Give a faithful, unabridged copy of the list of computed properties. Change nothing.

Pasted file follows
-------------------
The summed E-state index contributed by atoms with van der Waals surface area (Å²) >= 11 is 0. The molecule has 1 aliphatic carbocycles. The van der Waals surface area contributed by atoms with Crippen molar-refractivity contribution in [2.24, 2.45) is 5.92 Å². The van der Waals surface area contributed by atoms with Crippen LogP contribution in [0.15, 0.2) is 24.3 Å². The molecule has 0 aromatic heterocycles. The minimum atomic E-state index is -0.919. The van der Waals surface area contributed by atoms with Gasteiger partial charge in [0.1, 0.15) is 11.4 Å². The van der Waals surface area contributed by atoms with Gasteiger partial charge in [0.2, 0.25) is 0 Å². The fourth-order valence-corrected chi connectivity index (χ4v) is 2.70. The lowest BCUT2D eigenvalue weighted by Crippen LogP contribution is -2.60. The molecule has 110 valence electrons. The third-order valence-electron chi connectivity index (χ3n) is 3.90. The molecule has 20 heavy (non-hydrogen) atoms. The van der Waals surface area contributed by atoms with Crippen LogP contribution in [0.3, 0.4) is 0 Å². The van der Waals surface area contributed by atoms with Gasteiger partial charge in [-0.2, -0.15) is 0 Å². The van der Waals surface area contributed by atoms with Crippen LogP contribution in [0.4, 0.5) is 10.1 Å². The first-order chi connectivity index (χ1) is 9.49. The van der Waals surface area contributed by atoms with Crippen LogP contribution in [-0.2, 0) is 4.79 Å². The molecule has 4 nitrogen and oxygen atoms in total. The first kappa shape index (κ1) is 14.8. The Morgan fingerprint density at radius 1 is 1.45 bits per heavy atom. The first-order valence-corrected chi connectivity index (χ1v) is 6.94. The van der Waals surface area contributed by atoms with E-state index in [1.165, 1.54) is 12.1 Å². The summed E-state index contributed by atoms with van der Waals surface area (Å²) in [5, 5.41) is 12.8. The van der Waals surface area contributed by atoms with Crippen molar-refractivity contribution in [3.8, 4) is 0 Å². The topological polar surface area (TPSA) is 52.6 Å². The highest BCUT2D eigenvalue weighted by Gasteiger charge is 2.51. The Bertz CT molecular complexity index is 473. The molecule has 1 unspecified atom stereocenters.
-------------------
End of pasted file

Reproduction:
The summed E-state index contributed by atoms with van der Waals surface area (Å²) >= 11 is 0. The molecule has 1 aliphatic carbocycles. The van der Waals surface area contributed by atoms with Crippen molar-refractivity contribution in [2.24, 2.45) is 5.92 Å². The van der Waals surface area contributed by atoms with Crippen LogP contribution in [0.15, 0.2) is 24.3 Å². The molecule has 0 aromatic heterocycles. The minimum atomic E-state index is -0.919. The van der Waals surface area contributed by atoms with Gasteiger partial charge in [0.1, 0.15) is 11.4 Å². The van der Waals surface area contributed by atoms with Gasteiger partial charge in [0.2, 0.25) is 0 Å². The fourth-order valence-corrected chi connectivity index (χ4v) is 2.70. The lowest BCUT2D eigenvalue weighted by Crippen LogP contribution is -2.60. The molecule has 110 valence electrons. The third-order valence-electron chi connectivity index (χ3n) is 3.90. The molecule has 20 heavy (non-hydrogen) atoms. The van der Waals surface area contributed by atoms with Crippen LogP contribution in [0.3, 0.4) is 0 Å². The van der Waals surface area contributed by atoms with Gasteiger partial charge in [-0.2, -0.15) is 0 Å². The van der Waals surface area contributed by atoms with Crippen LogP contribution in [0.4, 0.5) is 10.1 Å². The first-order chi connectivity index (χ1) is 9.49. The van der Waals surface area contributed by atoms with Crippen LogP contribution in [-0.2, 0) is 4.79 Å². The molecule has 4 nitrogen and oxygen atoms in total. The first kappa shape index (κ1) is 14.8. The Morgan fingerprint density at radius 1 is 1.45 bits per heavy atom. The first-order valence-corrected chi connectivity index (χ1v) is 6.94. The van der Waals surface area contributed by atoms with E-state index in [1.165, 1.54) is 12.1 Å². The summed E-state index contributed by atoms with van der Waals surface area (Å²) in [5, 5.41) is 12.8. The van der Waals surface area contributed by atoms with Crippen molar-refractivity contribution in [3.8, 4) is 0 Å². The topological polar surface area (TPSA) is 52.6 Å². The highest BCUT2D eigenvalue weighted by Gasteiger charge is 2.51. The Bertz CT molecular complexity index is 473. The molecule has 1 unspecified atom stereocenters.